While you may be thinking there’s no harm in doing so, you need to realize that you can actually get yourself in a lot of trouble by speaking with police. The reason is that you don’t know exactly what they are investigating. They may be investigating you directly, or investigating a crime in the neighborhood or at your job. There’s no way to truly know what they are investigating and, besides the fact they are trained in interrogation tactics, they can lie to you in order to get you to talk.
You may think you are innocent and have nothing to hide, but speaking with them can implicate you in a crime and before you know it you’re in handcuffs facing criminal charges. There are two examples I can give you to show why this is a bad idea.
The first example is one where you may have been close to some type of criminal conduct or wrongdoing (say through a friend or at work) but didn’t know that it’s a crime or that a crime occurred. By talking with them you have just given them more evidence to use against you, or even worse, you have given them enough to arrest you.
The second example is one where they are simply asking around the neighborhood about a particular person. You have no idea why and have nothing to hide in this scenario. As a result you start talking about your neighborhood and neighbors. When you get to your neighbor, John, you start venting about your relationship with him and why you don’t particularly like him. Little did you know they are investigating a crime where John is the victim and there’s no physical evidence linking anyone to the crime at the moment. Your words are then used by the police to develop motive and justification for the crime that was committed against John. Plus, while you were home watching Netflix, you live by yourself and do not have anyone to provide an alibi defense for you. You are now arrested and charged with this crime and your words are being used against you as evidence of guilt.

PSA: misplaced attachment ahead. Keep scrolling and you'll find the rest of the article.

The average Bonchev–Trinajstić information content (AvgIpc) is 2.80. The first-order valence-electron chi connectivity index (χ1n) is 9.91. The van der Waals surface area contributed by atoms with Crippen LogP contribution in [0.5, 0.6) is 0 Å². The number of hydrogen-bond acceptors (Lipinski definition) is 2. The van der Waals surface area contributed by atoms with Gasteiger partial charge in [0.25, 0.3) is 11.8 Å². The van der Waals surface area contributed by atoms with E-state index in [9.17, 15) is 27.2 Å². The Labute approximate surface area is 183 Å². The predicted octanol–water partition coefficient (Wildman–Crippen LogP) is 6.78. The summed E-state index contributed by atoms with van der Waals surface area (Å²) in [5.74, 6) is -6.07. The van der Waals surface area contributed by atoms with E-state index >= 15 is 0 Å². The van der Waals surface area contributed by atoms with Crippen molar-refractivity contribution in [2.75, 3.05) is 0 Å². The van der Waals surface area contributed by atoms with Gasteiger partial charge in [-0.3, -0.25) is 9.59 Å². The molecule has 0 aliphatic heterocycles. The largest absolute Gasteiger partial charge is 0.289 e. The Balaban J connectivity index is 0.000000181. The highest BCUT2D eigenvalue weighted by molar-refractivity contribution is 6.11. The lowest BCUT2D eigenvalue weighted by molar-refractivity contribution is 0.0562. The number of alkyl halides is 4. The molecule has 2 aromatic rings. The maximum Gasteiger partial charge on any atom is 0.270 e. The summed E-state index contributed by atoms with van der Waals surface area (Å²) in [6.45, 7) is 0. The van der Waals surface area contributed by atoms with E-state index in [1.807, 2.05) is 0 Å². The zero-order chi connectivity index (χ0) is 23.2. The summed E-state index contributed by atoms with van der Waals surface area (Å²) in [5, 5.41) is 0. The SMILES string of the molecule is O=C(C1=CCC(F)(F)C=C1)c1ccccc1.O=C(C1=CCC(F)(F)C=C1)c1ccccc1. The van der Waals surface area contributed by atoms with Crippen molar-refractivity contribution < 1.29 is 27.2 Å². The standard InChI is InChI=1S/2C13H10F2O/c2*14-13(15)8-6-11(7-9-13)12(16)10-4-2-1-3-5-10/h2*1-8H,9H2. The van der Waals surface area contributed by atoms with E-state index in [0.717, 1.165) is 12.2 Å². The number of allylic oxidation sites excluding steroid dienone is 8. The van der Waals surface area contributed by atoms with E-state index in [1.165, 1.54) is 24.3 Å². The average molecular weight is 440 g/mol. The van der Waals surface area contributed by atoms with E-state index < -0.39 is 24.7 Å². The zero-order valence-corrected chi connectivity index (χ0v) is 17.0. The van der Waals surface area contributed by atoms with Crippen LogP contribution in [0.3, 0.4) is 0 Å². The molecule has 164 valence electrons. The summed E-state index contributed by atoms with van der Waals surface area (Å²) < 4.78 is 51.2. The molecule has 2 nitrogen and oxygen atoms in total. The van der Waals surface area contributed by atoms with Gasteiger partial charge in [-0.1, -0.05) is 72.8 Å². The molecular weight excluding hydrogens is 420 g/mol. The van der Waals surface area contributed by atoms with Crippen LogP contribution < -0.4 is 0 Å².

Police Can Lie to You
The police are trained to make small talk in order to make you feel comfortable and begin speaking with them. They are trained in interrogation tactics that can make you confess to a crime you didn’t commit. You’ll never quite know where police are trying to take you and while you might think you’re answering one-percent truthfully and innocently, they are slowly building a case against you.
They Cannot Offer Anything
Oftentimes police will say things like “we just want your side of the story,” or “talk to us and we’ll make sure nothing happens to you.” This is not true. Police cannot offer you anything. They do not control the outcome of a case, the prosecutor does. Any threat of “talk to us or else” is just that, a threat.
Remain Silent and Get an Attorney
You cannot get into more trouble because you decide to not speak with police. It is your constitutional right to remain silent or have an attorney present before answering any questions. Think of it this way: they already have enough to arrest you and talking will just give them more evidence to use against you or they do not have enough to arrest you and speaking with them will give them what they need. You gain nothing by speaking with police. Especially not before consulting an experienced criminal defense attorney.